The Austin Chronicle

Along Came Polly

Rated PG-13, 90 min. Directed by John Hamburg. Starring Ben Stiller, Jennifer Aniston, Philip Seymour Hoffman, Debra Messing, Alec Baldwin, Hank Azaria, Bryan Brown.

REVIEWED By Marc Savlov, Fri., Jan. 16, 2004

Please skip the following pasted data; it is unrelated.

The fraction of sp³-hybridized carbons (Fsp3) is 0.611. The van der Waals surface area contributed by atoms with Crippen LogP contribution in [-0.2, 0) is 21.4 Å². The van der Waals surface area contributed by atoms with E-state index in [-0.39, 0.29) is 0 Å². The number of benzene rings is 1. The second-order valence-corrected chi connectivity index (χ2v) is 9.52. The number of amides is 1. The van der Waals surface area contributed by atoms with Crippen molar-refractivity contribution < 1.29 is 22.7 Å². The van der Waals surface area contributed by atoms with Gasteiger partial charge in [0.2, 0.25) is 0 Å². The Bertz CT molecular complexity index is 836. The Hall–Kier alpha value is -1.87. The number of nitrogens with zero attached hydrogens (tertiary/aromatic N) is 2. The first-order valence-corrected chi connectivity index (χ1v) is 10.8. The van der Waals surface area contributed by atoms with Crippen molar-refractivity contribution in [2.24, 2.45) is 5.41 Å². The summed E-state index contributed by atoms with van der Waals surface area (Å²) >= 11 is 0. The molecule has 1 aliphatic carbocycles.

There are two types of Ben Stiller fans: those who discovered the comic through his TV program The Ben Stiller Show, which aired in 1990 on MTV and in 1992 on HBO, and those who first caught up with him in There’s Something About Mary. These two fan bases have divergent tastes. The MTV and Reality Bites crowd wonders when Stiller will segue back into the manic, borderline-subversive comedy of his earlier days (Zoolander came awfully close on that point), and the latecomers crave the next Meet the Parents outing. For the record, I fall in the first camp: The Ben Stiller Show featured some of the most bizarre comic turns since Ernie Kovacs hit a tree. Along Came Polly, however, is a film for the rest of the world, for those who thought having a character named Gaylord Focker (in Meet the Parents) was the living end. Stiller plays risk-assessment manager Reuben Feffer, who discovers his bride Lisa (Messing) in bed with their French scuba instructor (Azaria, in a fine, throwaway role) while on their island honeymoon. Shattered, he returns home to New York City alone, and, on the advice of pal Sandy Lyle (Hoffman), a former child star with visions of future glory, begins the arduous process of the thirtysomething dating game. It’s not long before Polly Prince (Aniston) comes along. A grade-school friend ("She was a mathlete!" crows Reuben) who has since morphed into a bangle-and-denim wearing East Village neo-hippie, Polly embarks on a whirlwind relationship with Reuben that’s notable for its tentative nature. While he struggles to impress her by eating in ethnic restaurants guaranteed to inflame his irritable bowel syndrome, she answers his every question with the sort of "Yeah, yeah, no" nonreply that’s been the flaky hallmark of Friends co-star Lisa Kudrow’s Phoebe since day one, and before that was Diane Keaton’s raison d’être in Annie Hall. Polly, having bounced around the globe from "Austin to Portland" and every other slacker haven in between, has developed a remarkable knack for avoiding commitment (and picked up an aging, blind ferret named Rolopho in the process), while Reuben has grown in exactly the opposite direction. How these two opposites will finally attract is at the heart of Along Came Polly, and it’s surely no secret that in the end their divergent paths will, indeed, intertwine. For all of Stiller’s pained mugging and the endless IBS gags, Along Came Polly is nonetheless something of a snooze; when Reuben’s wife, Lisa, finally reappears, as you suspected she might, it doesn’t take a devoted Dr. Phil fan to surmise who’s going to end up with whom come the closing credits. As a comic rumination on the risks inherent in modern relationships, the film, also written by Hamburg (who penned both Zoolander and Meet the Parents), takes zero risks of its own, although Stiller is almost always a pleasure to watch – he and Aniston develop some real chemistry here. Along Came Polly is ultimately, like its protagonist, too cautious for its own good. Even the usually explosive Hoffman seems to be just skimming over the surface of the story here, a sure sign that this is barely registering Stiller-lite.

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